In his first public appearance since announcing his decision to step down as Speaker of the House of Commons, he warned the Prime Minister not to ignore legislation brought by MPs by refusing to ask for a delay to Brexit.
Mr Bercow said “creativity” in Parliament would be employed to scupper a no-deal exit.
A new law passed by MPs last week forces the PM to seek a delay on Britain’s exit until 31 January 2020, unless a deal or no-deal exit is approved by MPs by 19 October.
Mr Bercow added that it would be “astonishing” if the Prime Minister disobeyed the law.
“It would be the most terrible example to set to the rest of society,” he said.
“One should no more refuse to request an extension of Article 50 because of what one might regard as the noble end of departing from the EU as soon as possible than one could possibly excuse robbing a bank on the basis that the cash stolen would be donated to a charitable cause immediately afterwards.”
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He added: “If we come close to being there, I would imagine that Parliament would want to cut off such a possibility and do so forcefully.
“If that demands additional procedural creativity in order to come to pass, it is a racing certainty that this will happen and that neither the limitations of the existing rulebook nor the ticking of the clock will stop it doing so.”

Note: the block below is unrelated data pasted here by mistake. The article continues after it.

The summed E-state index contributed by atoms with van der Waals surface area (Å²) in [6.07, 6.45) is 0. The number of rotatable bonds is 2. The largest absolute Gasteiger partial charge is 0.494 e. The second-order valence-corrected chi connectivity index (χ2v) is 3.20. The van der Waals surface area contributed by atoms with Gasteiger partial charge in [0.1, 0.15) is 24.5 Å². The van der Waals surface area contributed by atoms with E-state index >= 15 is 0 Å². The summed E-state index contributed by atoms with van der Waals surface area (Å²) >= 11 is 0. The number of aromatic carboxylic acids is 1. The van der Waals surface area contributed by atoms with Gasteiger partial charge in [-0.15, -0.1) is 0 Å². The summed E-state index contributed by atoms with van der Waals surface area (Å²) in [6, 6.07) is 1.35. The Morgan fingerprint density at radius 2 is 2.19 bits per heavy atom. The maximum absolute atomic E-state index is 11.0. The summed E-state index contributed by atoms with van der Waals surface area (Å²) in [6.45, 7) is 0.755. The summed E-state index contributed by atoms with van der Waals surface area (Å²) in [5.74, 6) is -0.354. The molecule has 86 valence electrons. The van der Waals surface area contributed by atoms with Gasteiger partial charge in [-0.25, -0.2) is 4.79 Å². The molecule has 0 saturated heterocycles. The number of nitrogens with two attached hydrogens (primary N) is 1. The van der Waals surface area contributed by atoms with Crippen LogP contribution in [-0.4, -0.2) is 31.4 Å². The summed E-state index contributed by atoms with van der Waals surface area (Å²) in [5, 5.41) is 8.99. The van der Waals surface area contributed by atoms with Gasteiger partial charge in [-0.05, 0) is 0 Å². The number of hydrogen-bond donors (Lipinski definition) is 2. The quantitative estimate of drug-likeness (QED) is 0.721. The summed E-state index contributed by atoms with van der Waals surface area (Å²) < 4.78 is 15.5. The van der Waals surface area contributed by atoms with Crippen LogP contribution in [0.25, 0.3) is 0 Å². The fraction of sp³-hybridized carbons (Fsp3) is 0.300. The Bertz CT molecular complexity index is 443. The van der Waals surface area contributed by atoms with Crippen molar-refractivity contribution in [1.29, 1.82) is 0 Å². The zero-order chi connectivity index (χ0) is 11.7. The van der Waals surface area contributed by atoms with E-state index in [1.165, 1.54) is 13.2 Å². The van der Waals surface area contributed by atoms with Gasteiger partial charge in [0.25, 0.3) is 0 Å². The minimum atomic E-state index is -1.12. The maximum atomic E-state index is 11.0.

Parliament was suspended - or prorogued - in the early hours of Tuesday and is not scheduled to return until 14 October.
Mr Bercow’s comments brought a sharp rebuke from senior Tories.
Leading Brexiteer Bernard Jenkin said: “The office of Speaker has become irretrievably politicised and radicalised.
“It would have been unthinkable 10 or 15 years ago for the Speaker of the House of Commons to launch a personal attack on the prime minister like this.”
Jenkin also called for reform of the office of Speaker and claimed that under Bercow, support for Brexit had been marginalised because it was a minority view among MPs.
He said: “For one individual in now what is a contested, televised very public and controversial position to have so much unregulated, untrammelled power, is something that the House of Commons is going to have to look at.”
Mr Bercow announced earlier this week he will step down as speaker after a decade in the post by the end of October at the latest.
Announcing his decision, he said the role had been “the greatest privilege and honour of my professional life”.